How Do You Measure Inequity In Pittsburgh?
Ashley Morris often brings her 7- and 3-year-old daughters, Taniea and Ta’naea, along with her to run errands downtown. The 26-year-old can’t afford to fix her car, so they take the bus. Even though the line goes right by her place, she doesn’t like living in Hazelwood.
“It’s just, there’s no convenient store. We have to go all the way down to the bottom of the hill,” Morris said. “I just got my Section 8, so I’m lookin.'”
Morris might have approval for section 8 housing vouchers, but that doesn’t guarantee automatic placement.
“They said that first come first serve, if you don’t have the money, they can’t hold the house," she said. “So it’s been kind of hard."
While there are plenty of similar anecdotes of families struggling to get by in the city, researchers are trying to quantify the equity gaps in things like jobs, transportation and health – who’s impacted the most, and why?
“A lot of those times you can trace back inequalities to money, but sometimes it’s not about money,” said Michael Jacobson, executive director of the Institute for State and Local Governance at CUNY – the City University of New York.
His organization has developed a process to measure and score these various categories. It uses a lot of existing local data, supplemented with other resources, like public surveys. It was piloted in New York City a few years ago. Now it’s expanding to Pittsburgh.
It takes a granular look at each metric, by measuring “not just who has housing, who’s evicted from housing, who can’t get into housing, what’s the experience of public housing for people with felony convictions,” said Jacobson.
Jacobson said the tool’s greatest value is its ability to track things over time, to see if they’re getting better or worse.
Pittsburgh Mayor Bill Peduto said government must know if the actions it takes are having a positive effect – especially with so many plans in the works.
“This just sort of dovetails perfectly with what we’ve been hoping to do on a long term basis,” Peduto said, “and it also gives us the incentive to get moving on it this year.”
Pittsburgh is already working on a few projects, such as a resiliency plan called ONE PGH, and a long-term development strategy called P4. But Peduto said this CUNY tool will give them much more in-depth information to use than what's currently available.
Peduto said in addition to looking forward, Pittsburgh must look to its past. He said the new age of robotics and automation is disrupting the economy, and that the city has to learn from another historic disruption– when steel mills created a big disparity between those who worked in them and those who operated them.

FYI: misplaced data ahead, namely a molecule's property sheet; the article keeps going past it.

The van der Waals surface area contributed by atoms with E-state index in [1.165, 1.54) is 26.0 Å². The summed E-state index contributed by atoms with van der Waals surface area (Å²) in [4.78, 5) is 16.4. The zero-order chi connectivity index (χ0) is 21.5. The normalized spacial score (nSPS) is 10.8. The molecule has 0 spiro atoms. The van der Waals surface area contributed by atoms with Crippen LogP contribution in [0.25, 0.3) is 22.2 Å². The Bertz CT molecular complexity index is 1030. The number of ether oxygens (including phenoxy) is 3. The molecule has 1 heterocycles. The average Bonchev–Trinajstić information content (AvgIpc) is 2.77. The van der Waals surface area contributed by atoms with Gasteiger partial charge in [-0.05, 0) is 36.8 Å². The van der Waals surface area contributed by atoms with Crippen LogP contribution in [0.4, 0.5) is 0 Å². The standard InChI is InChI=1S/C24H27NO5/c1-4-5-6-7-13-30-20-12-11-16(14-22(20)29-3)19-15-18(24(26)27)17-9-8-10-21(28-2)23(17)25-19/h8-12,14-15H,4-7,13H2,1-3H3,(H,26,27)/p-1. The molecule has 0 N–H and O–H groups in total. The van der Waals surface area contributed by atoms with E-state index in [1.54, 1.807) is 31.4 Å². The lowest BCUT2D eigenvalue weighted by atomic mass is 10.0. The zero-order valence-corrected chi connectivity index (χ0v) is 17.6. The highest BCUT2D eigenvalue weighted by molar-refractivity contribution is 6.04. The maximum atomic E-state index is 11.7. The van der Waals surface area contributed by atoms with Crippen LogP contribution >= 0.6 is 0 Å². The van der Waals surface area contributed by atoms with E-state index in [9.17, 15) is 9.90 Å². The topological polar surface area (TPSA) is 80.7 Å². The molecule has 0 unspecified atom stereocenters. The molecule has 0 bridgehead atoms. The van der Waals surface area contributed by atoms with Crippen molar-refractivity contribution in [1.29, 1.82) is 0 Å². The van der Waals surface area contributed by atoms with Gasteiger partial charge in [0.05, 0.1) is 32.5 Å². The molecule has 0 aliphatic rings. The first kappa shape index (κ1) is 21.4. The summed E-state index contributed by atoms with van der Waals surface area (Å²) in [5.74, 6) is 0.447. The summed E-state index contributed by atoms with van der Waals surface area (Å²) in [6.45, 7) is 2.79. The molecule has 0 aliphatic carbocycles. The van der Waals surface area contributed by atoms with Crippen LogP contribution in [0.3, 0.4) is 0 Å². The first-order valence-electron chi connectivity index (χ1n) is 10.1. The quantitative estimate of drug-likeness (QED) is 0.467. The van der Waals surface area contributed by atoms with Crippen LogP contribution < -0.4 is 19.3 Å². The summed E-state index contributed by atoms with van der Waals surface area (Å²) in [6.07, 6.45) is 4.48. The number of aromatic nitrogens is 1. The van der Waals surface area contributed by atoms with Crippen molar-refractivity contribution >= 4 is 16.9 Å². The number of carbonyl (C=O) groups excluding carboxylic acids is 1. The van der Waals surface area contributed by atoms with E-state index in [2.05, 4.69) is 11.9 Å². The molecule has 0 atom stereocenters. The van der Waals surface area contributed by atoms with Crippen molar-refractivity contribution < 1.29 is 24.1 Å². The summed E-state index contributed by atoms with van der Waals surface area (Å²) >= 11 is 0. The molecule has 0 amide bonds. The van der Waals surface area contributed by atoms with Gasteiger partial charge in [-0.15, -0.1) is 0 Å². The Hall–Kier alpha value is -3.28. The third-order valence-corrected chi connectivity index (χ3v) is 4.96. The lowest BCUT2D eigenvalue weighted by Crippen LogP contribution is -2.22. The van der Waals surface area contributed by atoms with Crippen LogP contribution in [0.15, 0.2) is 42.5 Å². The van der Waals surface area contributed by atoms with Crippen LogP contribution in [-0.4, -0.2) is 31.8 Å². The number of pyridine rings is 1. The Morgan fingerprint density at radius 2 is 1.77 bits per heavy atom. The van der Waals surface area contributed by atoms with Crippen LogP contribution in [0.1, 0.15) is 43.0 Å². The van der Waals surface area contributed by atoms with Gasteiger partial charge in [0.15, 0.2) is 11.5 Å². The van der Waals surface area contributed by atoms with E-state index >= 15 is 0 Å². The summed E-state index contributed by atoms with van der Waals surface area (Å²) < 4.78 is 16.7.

“There’s a growing gap of poverty, and it’s happening not just in urban areas, but in rural areas as well," he said. "Potentially, if we can come up with how to lessen that gap, the potential is there to create the rural model."
Laura Fisher, senior vice president for workforce and special projects for the Allegheny Conference on Community Development, agreed.
"It’s very clear that there are populations that have been left behind all across the region, it’s not uniquely a Pittsburgh or city issue," she said.
She said across the country, as jobs become more complex, the skills gap is only likely to increase.
“The pipeline is not what it needs to be, and we have to be really seriously thinking about how we invest in talent [and] think about how companies get engaged in career awareness activities and in supporting training,” she said.
She said the lack of entry level jobs in the city is challenging for people of color, but in areas like rural Fayette County, many white families are also facing fourth and fifth generation poverty.
Fisher said public transportation throughout the region is lacking, and is one of the greatest barriers to employment and equity. But she said personal challenges, like unpredictable work schedules and childcare, are contributing to inequalities.
“It’s not a lack of wanting the training or having the ability to learn,” Fisher said, “it’s the life issues that get in peoples' way.”
For Pittsburgher Morris, “life is a struggle. That’s all I can say.”
Morris said she doesn’t want to receive Social Security and welfare, but continues to struggle to find work.
“I have a disability,” she said. “I have dyslexia. And when I go on an interview, I don’t use, what should I say, proper words. I’m me, and I guess they [say], ‘Oh, she don’t know nothing, we don’t want to hire her.’”
But through the Office of Vocational Rehabilitation, she’s expecting to start a new job this summer.
In collaboration with CUNY, the city is still finalizing its research strategy and will start the measurement process by the end of the year.
Peduto said he intends to keep the project going for years to come, and to make the score card a public resource for businesses, government and residents to help them make the changes they’d like to see.